Worm and pinion gears, also referred to as worm wheel gears, are types of gear compositions used in a wide range of industrial and domestic applications that require very large reduction ratios to be achieved with higher torque. The worm gear resembles a threaded shaft that utilises teeth to drive the gear, allowing for machinery and components to operate. Each time the shaft or worm spins one revolution, the gear turns forward by only one tooth. Therefore, if the gear has 50 teeth, this creates a gear ratio of 50:1. To summarise, the pinion gear and worm work together in a gear arrangement often referred to as a worm drive.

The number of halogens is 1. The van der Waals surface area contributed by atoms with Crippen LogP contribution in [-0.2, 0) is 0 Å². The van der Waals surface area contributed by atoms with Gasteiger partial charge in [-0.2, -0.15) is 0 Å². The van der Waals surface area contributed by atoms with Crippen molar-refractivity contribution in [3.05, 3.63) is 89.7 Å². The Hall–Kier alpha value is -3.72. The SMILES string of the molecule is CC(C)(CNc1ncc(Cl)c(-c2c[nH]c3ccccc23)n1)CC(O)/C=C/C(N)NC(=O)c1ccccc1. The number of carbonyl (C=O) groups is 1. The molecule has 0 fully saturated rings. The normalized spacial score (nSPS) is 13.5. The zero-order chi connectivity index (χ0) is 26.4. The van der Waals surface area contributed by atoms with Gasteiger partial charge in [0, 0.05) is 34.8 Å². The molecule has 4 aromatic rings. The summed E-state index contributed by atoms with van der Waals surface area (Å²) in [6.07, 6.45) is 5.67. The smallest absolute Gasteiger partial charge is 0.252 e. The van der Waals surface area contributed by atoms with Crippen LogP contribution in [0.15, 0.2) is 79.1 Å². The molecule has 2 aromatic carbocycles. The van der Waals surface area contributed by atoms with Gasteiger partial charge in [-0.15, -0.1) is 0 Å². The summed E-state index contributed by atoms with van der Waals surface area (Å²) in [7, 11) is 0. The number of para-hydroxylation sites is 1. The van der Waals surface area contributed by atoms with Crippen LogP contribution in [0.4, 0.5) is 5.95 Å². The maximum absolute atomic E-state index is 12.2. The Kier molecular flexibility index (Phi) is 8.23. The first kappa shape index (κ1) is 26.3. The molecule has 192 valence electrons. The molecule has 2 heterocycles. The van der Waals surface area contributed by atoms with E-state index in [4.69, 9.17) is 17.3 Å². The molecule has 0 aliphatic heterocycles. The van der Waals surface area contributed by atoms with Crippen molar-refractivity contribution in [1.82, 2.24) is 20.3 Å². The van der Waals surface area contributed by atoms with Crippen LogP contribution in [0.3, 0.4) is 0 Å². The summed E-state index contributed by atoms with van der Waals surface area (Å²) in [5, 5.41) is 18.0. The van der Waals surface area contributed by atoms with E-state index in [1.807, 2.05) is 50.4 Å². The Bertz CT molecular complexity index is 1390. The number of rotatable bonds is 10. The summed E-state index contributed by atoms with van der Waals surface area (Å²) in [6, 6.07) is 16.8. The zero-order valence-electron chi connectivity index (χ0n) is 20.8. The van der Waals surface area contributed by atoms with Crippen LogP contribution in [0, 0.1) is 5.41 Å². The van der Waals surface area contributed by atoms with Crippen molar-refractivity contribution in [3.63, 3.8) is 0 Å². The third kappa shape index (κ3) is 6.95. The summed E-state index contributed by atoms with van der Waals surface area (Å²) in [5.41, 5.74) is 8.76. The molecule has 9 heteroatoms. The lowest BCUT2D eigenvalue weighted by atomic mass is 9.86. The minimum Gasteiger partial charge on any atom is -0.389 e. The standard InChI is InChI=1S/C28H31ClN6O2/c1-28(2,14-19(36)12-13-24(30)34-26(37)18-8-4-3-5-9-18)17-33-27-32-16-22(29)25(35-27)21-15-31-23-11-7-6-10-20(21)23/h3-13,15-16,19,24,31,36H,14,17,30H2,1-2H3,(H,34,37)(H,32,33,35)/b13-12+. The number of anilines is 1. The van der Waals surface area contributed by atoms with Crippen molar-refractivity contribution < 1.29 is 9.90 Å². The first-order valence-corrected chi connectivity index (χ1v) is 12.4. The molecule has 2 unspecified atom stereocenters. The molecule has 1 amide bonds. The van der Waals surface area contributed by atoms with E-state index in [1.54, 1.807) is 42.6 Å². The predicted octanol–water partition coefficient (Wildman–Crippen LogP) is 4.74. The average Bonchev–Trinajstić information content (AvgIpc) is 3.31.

When rotational power is applied to the worm, say, using an electric motor, it rotates against the gear and transfers torque to the pinion gear similar to a spur gear. The system is designed so that the worm can easily turn the pinion gear, but the gear cannot transmit motion back to the worm. When the gear tries to turn the worm, friction between the two elements prevents the worm from turning which is known as self-locking.
Worm and pinion gears can be found in domestic devices as well as in heavy machinery. They are useful for machines such as conveyor systems, tuning instruments, lifts and elevators, gates and in torsen differentials used in high-performance vehicles and trucks.